The Fossil Record Problem-Part IV

Geology assuredly does not reveal any such finely-graduated organic chain; and this, perhaps, is the most obvious and serious objection which can be urged against the theory. The explanation lies, as I believe, in the extreme imperfection of the geological record.1

It continues today. This is quite unfortunate for Darwinists, but it does not shake their faith in naturalistic evolution one bit. Because, from their worldview, evolution is true. If there is any evidence against evolution, there is an explanation. In this case, it is that the fossil record is incomplete.

Both the Creationists and IDists have better explanations for the fossil record. Their explanations have more explanatory power. Both provide an explanation for the apparent gaps. To Young Earth Creationists, there is no gap. There was a natural sorting during the great flood. To many, but not all, IDists, an Intelligent Designer shaped the common descent of species by modifying the design at various points.

1 The Origin of Species, Darwin, C. (1859).

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11 Responses

  1. I can’t help but feel that there’s something profoundly dissatisfying about saying “things are as they are because that’s how God did it.” And I don’t see how creationism offers anything more than that. Intelligent design does offer a bit more, but without any precision. At which points was the design modified? And — more importantly — how?

    The more I turn over these problems in my head, I find that evolution is far more satisfied at the level of empirical detail, but that it’s silent on the fundamental metaphysical questions — on which I posted elsewhere on this blog earlier today. I’m surprised that “a pox on both your houses” is not a more widespread reaction.

  2. For those who study the issues from a YEC perspective, there is a lot more to it than “God did it.” I don’t feel the need to explain it. Those who are interested will seek it out on their own.

  3. I can’t help but feel that there’s something profoundly dissatisfying about saying “things are as they are because that’s how God did it.”

    This is similar to reducing philosophic naturalism to nothing more than “things are as they are because that’s how Nature is.”

    It’s interesting that some feel that naturalism* is supposedly profoundly satisfying, to the point that they are even willing to be fundamentally irrational in order to uphold it. Of course, the simple fact is that feelings of satisfaction have little to do with the empirical evidence and what is rational. Ironically, to argue that we will find the truth satisfying in some sense is to basically to assume that the truth is designed for us to discover so that we will sense it as fitting and satisfying when we discover it.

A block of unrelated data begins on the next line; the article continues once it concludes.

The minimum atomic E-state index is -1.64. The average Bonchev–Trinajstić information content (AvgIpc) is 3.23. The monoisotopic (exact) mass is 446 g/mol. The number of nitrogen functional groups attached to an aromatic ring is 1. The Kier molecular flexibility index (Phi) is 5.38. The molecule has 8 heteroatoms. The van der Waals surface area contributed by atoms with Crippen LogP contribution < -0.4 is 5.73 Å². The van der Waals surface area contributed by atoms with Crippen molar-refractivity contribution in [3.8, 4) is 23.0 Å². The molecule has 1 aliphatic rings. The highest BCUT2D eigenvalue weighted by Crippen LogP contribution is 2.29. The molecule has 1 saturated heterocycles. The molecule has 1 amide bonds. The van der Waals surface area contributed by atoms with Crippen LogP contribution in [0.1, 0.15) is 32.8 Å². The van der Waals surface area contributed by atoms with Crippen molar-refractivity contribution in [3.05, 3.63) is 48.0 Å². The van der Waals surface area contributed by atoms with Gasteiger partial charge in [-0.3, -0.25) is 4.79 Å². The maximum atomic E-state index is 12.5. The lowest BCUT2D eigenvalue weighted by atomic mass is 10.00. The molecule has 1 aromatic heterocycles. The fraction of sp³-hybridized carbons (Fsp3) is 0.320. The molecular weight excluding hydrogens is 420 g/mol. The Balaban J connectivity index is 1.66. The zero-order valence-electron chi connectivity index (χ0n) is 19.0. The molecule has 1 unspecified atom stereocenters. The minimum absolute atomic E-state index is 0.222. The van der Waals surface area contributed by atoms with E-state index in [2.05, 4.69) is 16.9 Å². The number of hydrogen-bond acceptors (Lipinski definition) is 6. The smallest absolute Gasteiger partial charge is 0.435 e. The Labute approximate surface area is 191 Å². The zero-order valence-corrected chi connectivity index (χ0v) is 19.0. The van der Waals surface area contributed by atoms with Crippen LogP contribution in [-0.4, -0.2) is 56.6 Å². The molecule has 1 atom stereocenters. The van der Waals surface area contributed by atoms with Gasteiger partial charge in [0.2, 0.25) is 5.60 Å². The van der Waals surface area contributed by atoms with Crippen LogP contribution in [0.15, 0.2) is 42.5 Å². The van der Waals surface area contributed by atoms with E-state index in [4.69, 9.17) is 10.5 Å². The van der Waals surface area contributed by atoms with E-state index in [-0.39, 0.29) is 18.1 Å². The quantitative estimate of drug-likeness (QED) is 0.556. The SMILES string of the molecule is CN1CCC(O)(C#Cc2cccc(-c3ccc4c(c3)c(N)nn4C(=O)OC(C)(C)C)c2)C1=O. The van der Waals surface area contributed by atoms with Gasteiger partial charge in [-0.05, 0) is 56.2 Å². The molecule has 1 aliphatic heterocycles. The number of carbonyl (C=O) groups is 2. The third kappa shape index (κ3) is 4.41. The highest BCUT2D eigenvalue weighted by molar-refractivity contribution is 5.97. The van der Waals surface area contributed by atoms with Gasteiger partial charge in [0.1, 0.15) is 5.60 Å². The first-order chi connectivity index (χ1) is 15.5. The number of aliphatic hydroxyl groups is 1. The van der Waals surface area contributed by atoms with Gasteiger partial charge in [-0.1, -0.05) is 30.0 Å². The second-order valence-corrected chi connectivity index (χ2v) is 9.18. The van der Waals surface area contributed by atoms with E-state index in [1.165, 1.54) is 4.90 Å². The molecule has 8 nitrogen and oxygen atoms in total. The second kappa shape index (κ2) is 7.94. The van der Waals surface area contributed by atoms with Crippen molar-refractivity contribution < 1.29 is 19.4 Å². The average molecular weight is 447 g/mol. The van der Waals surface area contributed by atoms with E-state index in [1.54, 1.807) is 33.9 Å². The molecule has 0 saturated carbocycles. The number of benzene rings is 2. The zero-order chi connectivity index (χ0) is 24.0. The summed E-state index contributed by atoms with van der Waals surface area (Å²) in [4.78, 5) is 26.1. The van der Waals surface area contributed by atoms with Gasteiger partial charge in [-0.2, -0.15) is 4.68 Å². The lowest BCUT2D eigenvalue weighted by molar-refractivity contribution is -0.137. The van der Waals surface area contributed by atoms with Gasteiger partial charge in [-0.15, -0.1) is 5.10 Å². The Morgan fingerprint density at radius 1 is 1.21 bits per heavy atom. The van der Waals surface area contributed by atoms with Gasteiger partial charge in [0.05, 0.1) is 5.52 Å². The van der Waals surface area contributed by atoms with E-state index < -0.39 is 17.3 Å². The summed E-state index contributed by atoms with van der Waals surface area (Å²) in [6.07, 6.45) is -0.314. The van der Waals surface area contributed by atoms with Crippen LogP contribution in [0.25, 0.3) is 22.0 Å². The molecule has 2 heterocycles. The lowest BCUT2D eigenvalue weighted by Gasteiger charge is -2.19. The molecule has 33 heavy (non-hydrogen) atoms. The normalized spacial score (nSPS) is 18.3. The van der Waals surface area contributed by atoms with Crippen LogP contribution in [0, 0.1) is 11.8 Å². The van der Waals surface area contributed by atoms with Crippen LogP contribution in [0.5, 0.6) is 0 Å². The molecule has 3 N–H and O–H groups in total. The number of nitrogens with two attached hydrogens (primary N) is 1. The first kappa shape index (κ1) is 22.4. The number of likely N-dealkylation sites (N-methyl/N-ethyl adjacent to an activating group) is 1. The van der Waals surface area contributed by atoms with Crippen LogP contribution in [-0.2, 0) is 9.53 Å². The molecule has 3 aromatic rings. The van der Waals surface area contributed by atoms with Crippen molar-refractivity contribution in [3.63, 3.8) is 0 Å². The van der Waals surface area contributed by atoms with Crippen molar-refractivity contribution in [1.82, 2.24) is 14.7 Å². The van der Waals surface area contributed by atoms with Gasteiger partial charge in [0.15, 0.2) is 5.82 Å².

*

    Carl Sagan’s buoyant affirmation that “the universe is all that is, or was, or will be” is widely understood to have captured the spirit of naturalism, but since the denial of this sentence is a contradiction, the merits of the concept so defined are not immediately obvious. Just who is arguing from the pulpit that everything is not everything? ….
    If naturalism is a term largely empty of meaning, there is always methodological naturalism. Although naturalism is natural, methodological naturalism is even more natural and is, for that reason, a concept of superior grandeur. Hector Avalos is a professor of religious studies at Iowa State University, and an avowed atheist. He is a member of good standing of the worldwide fraternity of academics who are professionally occupied in sniffing the underwear of their colleagues for signs of ideological deviance. Much occupied in denouncing theories of intelligent design, he has enjoyed zestfully persecuting its advocates. “Methodological naturalism,” the odious Avalos has written, “the view that natural phenomena can be explained without reference to supernatural beings or events, is the foundation of the natural sciences.”
    Now a view said to be foundational can hardly be said to be methodological, and if naturalism is the foundation of the natural sciences, then it must be counted a remarkable oddity of thought that neither the word nor the idea that it expresses can be found in any of the great physical theories.
    (The Devil’s Delusion by David Berlinksi :52)

  4. If we’re going to talk about “methodological naturalism,” I’d rather not begin with Avalos. Avalos gained some notoriety, I suppose, in some circles given his opposition to intelligent design in general and to Gonzalez in particular. But I can think of better philosophers on that topic — Michael Ruse, for example, or Philip Kitcher.

    Lately I’m more and more inclined to think that my commitments to naturalism and to pluralism are not consistent. But there are many flavors of “naturalism,” some less odious than others. There are philosophical issues here that are only tangentially related, I think, to evolution and intelligent design.